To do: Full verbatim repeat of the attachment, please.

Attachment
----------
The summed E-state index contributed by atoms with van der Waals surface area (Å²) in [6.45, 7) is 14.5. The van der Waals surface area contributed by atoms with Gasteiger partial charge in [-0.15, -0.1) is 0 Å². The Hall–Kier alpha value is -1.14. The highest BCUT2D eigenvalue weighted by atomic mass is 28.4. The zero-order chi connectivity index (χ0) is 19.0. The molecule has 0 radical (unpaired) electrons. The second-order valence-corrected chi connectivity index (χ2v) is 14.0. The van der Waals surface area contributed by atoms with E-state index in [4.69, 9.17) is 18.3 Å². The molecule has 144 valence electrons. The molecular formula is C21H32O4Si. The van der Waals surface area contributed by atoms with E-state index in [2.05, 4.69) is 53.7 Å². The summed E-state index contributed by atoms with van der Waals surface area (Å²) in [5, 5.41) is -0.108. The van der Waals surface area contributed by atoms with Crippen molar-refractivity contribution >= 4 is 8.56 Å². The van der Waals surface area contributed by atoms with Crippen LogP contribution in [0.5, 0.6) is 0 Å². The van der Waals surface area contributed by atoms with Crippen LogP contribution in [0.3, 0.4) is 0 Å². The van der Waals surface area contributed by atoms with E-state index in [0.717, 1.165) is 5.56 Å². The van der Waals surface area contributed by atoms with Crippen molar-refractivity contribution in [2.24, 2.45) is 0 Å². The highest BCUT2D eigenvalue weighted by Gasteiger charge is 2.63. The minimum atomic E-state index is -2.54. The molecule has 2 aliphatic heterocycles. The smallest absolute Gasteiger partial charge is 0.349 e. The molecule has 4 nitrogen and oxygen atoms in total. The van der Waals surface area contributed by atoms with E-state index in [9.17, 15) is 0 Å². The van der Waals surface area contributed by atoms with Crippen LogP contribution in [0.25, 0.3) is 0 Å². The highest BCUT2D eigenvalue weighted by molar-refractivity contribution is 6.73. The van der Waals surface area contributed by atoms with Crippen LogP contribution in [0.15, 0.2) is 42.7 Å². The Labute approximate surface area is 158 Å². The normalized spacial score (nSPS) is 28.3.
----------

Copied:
The summed E-state index contributed by atoms with van der Waals surface area (Å²) in [6.45, 7) is 14.5. The van der Waals surface area contributed by atoms with Gasteiger partial charge in [-0.15, -0.1) is 0 Å². The Hall–Kier alpha value is -1.14. The highest BCUT2D eigenvalue weighted by atomic mass is 28.4. The zero-order chi connectivity index (χ0) is 19.0. The molecule has 0 radical (unpaired) electrons. The second-order valence-corrected chi connectivity index (χ2v) is 14.0. The van der Waals surface area contributed by atoms with E-state index in [4.69, 9.17) is 18.3 Å². The molecule has 144 valence electrons. The molecular formula is C21H32O4Si. The van der Waals surface area contributed by atoms with E-state index in [2.05, 4.69) is 53.7 Å². The summed E-state index contributed by atoms with van der Waals surface area (Å²) in [5, 5.41) is -0.108. The van der Waals surface area contributed by atoms with Crippen molar-refractivity contribution >= 4 is 8.56 Å². The van der Waals surface area contributed by atoms with Crippen LogP contribution in [0.5, 0.6) is 0 Å². The van der Waals surface area contributed by atoms with Crippen LogP contribution in [0.3, 0.4) is 0 Å². The van der Waals surface area contributed by atoms with E-state index in [0.717, 1.165) is 5.56 Å². The van der Waals surface area contributed by atoms with Crippen molar-refractivity contribution in [2.24, 2.45) is 0 Å². The highest BCUT2D eigenvalue weighted by Gasteiger charge is 2.63. The minimum atomic E-state index is -2.54. The molecule has 2 aliphatic heterocycles. The smallest absolute Gasteiger partial charge is 0.349 e. The molecule has 4 nitrogen and oxygen atoms in total. The van der Waals surface area contributed by atoms with E-state index in [9.17, 15) is 0 Å². The van der Waals surface area contributed by atoms with Crippen LogP contribution in [0.25, 0.3) is 0 Å². The highest BCUT2D eigenvalue weighted by molar-refractivity contribution is 6.73. The van der Waals surface area contributed by atoms with Crippen LogP contribution in [0.15, 0.2) is 42.7 Å². The Labute approximate surface area is 158 Å². The normalized spacial score (nSPS) is 28.3.